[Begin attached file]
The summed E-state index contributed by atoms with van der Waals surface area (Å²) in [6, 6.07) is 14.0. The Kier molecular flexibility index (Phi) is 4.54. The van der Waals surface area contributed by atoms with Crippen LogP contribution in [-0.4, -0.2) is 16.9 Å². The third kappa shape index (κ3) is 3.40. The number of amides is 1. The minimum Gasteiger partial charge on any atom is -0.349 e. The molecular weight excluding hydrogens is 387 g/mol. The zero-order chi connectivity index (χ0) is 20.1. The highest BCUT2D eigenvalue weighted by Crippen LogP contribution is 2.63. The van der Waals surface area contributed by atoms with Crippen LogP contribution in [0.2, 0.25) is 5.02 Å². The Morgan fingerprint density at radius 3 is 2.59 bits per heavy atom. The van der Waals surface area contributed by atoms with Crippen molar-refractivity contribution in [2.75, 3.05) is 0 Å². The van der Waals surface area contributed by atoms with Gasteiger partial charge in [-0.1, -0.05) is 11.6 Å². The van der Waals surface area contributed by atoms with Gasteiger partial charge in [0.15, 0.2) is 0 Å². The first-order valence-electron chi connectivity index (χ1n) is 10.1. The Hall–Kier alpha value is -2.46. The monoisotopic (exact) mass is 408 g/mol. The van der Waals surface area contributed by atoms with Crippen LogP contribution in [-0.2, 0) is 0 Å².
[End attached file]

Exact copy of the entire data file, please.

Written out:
The summed E-state index contributed by atoms with van der Waals surface area (Å²) in [6, 6.07) is 14.0. The Kier molecular flexibility index (Phi) is 4.54. The van der Waals surface area contributed by atoms with Crippen LogP contribution in [-0.4, -0.2) is 16.9 Å². The third kappa shape index (κ3) is 3.40. The number of amides is 1. The minimum Gasteiger partial charge on any atom is -0.349 e. The molecular weight excluding hydrogens is 387 g/mol. The zero-order chi connectivity index (χ0) is 20.1. The highest BCUT2D eigenvalue weighted by Crippen LogP contribution is 2.63. The van der Waals surface area contributed by atoms with Crippen LogP contribution in [0.2, 0.25) is 5.02 Å². The Morgan fingerprint density at radius 3 is 2.59 bits per heavy atom. The van der Waals surface area contributed by atoms with Crippen molar-refractivity contribution in [2.75, 3.05) is 0 Å². The van der Waals surface area contributed by atoms with Gasteiger partial charge in [-0.1, -0.05) is 11.6 Å². The van der Waals surface area contributed by atoms with Gasteiger partial charge in [0.15, 0.2) is 0 Å². The first-order valence-electron chi connectivity index (χ1n) is 10.1. The Hall–Kier alpha value is -2.46. The monoisotopic (exact) mass is 408 g/mol. The van der Waals surface area contributed by atoms with Crippen LogP contribution in [-0.2, 0) is 0 Å².